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Seems a benefit of stored processes is that a single stored process could be invoked by lots of different applications (web report studio, stored process web app, EG, office-add on, information delivery portal, blah blah).

Sometimes the code executed should vary, depending on which application invoked the process.  For example, a stored process might give user option of using a prompt to set _odsdest= html | rtf | pdf.  If that stored process is invoked from SPWA, all should be fine.  But if it is invoked from office-add on and user selects PDF, the stored process should force the destination to be rtf or html, because Excel knows not of pdf.  Or maybe I am coding a javascript alert, which I guess would only work when the process is called from SPWA or IDP.

Is there a macro variable (or other environment variable) that can reliably indicate what sort of app invoked the stored process?  So I would use it the same way as in vanilla SAS, I use &SYSENV to determine if code is being run in interactive mode or batch?

Thanks,

--Q.

Check out the Boston Area SAS Users Group (BASUG) video archives: https://www.basug.org/videos.
1 ACCEPTED SOLUTION

Accepted Solutions
Cynthia_sas
SAS Super FREQ

Hi:

  One thing that I do is test the value or existence of the automatic variable &_URL -- if it has a value, then the stored process was requested by either the IDP or the SPWA. If &_URL is not in the global symbol table, then the stored process was requested by a different client app. If you are allowing the users to select a value for destination, then of course, you can test the value of &_ODSDEST -- if they were using RTF or PDF, for example, you might not use your code that inserts JavaScript.. but for JavaScript, testing &_URL is probably more reliable than &_ODSDEST.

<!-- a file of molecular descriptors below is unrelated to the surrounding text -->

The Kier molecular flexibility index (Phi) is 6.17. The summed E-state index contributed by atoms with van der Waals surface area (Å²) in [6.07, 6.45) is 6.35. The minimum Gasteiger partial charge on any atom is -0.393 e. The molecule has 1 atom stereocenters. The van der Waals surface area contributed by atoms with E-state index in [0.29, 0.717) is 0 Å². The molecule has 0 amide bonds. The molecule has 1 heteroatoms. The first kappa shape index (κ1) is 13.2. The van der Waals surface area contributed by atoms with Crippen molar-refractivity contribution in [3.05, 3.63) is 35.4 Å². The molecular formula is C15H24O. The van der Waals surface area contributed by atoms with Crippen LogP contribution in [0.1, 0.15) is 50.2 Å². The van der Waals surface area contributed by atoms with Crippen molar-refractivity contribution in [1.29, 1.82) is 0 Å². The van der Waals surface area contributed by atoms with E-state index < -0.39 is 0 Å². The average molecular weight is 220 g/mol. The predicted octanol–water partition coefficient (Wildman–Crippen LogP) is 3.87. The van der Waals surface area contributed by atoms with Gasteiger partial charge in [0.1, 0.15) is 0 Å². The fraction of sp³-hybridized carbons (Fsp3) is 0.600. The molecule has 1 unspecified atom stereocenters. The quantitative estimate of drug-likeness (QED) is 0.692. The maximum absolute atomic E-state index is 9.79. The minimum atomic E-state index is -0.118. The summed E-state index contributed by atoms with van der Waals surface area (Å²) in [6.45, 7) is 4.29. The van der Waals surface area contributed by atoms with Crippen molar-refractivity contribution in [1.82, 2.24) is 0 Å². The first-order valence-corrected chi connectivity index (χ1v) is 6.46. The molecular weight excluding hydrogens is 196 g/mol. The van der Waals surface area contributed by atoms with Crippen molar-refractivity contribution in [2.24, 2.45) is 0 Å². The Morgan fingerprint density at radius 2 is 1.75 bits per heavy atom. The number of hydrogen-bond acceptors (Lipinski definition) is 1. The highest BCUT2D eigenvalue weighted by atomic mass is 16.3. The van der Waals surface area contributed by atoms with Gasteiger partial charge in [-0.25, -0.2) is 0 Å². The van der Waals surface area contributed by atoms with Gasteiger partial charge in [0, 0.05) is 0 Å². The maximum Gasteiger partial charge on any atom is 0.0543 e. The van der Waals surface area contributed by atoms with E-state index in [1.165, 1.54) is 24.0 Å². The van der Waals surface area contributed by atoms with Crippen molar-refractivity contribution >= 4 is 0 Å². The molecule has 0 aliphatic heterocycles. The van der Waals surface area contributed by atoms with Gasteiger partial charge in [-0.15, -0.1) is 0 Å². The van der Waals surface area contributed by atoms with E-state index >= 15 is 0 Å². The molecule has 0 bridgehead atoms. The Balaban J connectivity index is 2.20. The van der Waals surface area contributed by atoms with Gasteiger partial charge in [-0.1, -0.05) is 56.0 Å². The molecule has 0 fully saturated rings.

In some instances, &_CLIENT might give you something usable. But, if the CLIENT cannot be determined, then you get just server info. New with 9.3 is &_MSOFFICECLIENT, whose value will tell you the name of the Office client (Excel, Word, PowerPoint, or Outlook) that made a request for a stored process.

  The bottom line is that you'd have to code some tests, probably in a macro program inside your stored process. The full list of reserved macro variables differed in earlier versions of SAS. This is the list for 9.3 in the doc:

http://support.sas.com/documentation/cdl/en/stpug/62758/HTML/default/viewer.htm#p184mqqbi9w6qjn1q061...

cynthia

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2 REPLIES 2
Cynthia_sas
SAS Super FREQ

Hi:

  One thing that I do is test the value or existence of the automatic variable &_URL -- if it has a value, then the stored process was requested by either the IDP or the SPWA. If &_URL is not in the global symbol table, then the stored process was requested by a different client app. If you are allowing the users to select a value for destination, then of course, you can test the value of &_ODSDEST -- if they were using RTF or PDF, for example, you might not use your code that inserts JavaScript.. but for JavaScript, testing &_URL is probably more reliable than &_ODSDEST.

  In some instances, &_CLIENT might give you something usable. But, if the CLIENT cannot be determined, then you get just server info. New with 9.3 is &_MSOFFICECLIENT, whose value will tell you the name of the Office client (Excel, Word, PowerPoint, or Outlook) that made a request for a stored process.

  The bottom line is that you'd have to code some tests, probably in a macro program inside your stored process. The full list of reserved macro variables differed in earlier versions of SAS. This is the list for 9.3 in the doc:

http://support.sas.com/documentation/cdl/en/stpug/62758/HTML/default/viewer.htm#p184mqqbi9w6qjn1q061...

cynthia

Quentin
PROC Star

Thanks Cynthia,

Looks like I can get most of the way by testing &_URL and &_MSOFFICECLIENT.

--Q.

Check out the Boston Area SAS Users Group (BASUG) video archives: https://www.basug.org/videos.

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